Shemini Atzeres and Simchas Torah are independent holidays that immediately follow Sukkos. These holidays are characterized by joyousness, which surpasses even the joy of Sukkos. Shemini Atzeres features the prayer for rain, officially commemorating the start of the rainy season in Israel, and the Yizkor prayer, asking G-d to remember the souls of the departed. The joy reaches its climax on Simchat Torah, when we celebrate the conclusion and restart of the annual Torah-reading cycle. The highlight of Simchas Torah are the hakafos, held both on the eve and morning of Simchat Torah, in which we march and dance with Torah scrolls around the synagogue.

Holiday Preparations and Customs

Eruv Tavshilin

When the first or second day of Yom Tov (Rosh Hashanah, Sukkos, Shemini Atzeres or Simchas Torah) falls on Friday, we must make an Eruv Tavshilin (mingling of cooked foods) in order to prepare food for Shabbos during Yom Tov.

According to Jewish Law, we may cook on Yom Tov, but only for that day, and not for the following day. The Rabbis instituted the Eruv Tavshilin to solve the problem. If you begin preparing for Shabbos on the day before Yom Tov begins (on Wednesday afternoon if Yom Tov falls on Thursday and Friday, or on Thursday afternoon if Yom Tov falls on Friday and Shabbos), then you can continue the preparation for Shabbos on Yom Tov itself.

Therefore, on the day before Yom Tov, cook a hard-boiled egg, and set it aside with a piece of bread or matzo as the beginning of preparations for the Shabbos following Yom Tov. Hold these ‘eruv-foods’ and recite the following prayer: Blessed art You, L-rd our G-d, King of the universe, Who has sanctified us with His commandments, and commanded us concerning the mitzvah of eruv.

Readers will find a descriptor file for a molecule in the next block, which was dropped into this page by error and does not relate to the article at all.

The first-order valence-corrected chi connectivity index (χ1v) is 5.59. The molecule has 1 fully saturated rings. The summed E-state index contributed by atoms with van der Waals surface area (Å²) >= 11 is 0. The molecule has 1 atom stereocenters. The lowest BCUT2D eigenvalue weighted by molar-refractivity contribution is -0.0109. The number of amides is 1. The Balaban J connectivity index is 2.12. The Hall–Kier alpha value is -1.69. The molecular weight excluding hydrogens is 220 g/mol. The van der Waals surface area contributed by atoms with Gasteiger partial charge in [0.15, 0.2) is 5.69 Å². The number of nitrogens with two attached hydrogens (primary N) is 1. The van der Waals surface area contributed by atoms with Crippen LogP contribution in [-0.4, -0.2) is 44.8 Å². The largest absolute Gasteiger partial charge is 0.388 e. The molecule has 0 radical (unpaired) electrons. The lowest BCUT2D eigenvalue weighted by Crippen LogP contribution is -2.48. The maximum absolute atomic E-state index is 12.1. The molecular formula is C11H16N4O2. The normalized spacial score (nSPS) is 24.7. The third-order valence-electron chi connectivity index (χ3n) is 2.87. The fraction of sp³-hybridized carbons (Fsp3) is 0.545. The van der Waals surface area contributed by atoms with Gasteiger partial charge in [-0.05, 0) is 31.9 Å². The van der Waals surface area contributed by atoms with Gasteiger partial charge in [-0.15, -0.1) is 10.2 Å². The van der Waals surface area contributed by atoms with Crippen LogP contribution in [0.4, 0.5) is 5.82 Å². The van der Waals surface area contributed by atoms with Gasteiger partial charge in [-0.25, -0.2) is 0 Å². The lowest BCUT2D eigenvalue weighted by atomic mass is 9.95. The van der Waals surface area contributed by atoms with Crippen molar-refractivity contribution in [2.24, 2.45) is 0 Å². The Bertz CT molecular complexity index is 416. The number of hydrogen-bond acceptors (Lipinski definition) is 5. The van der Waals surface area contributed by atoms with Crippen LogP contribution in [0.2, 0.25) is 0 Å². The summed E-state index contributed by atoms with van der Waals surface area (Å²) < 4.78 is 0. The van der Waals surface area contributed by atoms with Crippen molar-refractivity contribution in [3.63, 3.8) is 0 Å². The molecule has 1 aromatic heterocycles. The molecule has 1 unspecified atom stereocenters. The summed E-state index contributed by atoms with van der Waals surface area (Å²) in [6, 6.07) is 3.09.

This is followed by reciting the following declaration: Through this eruv may we be permitted to bake, cook, insulate, kindle a flame, prepare, and do anything necessary on the Festival for the sake of Shabbat — for us and for all Jews who live in this city.

The eruv-foods are set aside and eaten on Shabbos.  For more details, call Rabbi Smason.

Candle Lighting

We kindle two candles on Erev Rosh Hashanah (2 nights), Erev Yom Kippur, Erev Sukkos (2 nights), Erev Shemini Atzeres and Erev Simchas Torah.

Rosh Hashanah

ROSH HASHANAH CANDLE-LIGHTING

    1. Bo-ruch a-toh Ado-noi E-lo-hei-nu me-lech ho-olom a-sher ki-de-sha-nu be-mitz-vo-sov ve-tzi-vo- nu le-had-lik ner shel (Sha-bos v’shel ) Yom Ha-zi-karon.Translation: Blessed are you, L-rd our G-d, King of the universe, who has sanctified us with His commandments, and has commanded us to kindle the light of (the Sabbath and) the Day of Remembrance.
    2. Bo-ruch a-toh Ado-noi E-lo-hei-nu me-lech ho-olom she-he-che-ya-nu vi-kee-yi-ma-nu vi-hi-gee- an-u liz-man ha-zeh.Translation: Blessed are you, L-rd our G-d, King of the universe, who has kept us alive and sustained us and let us reach this time.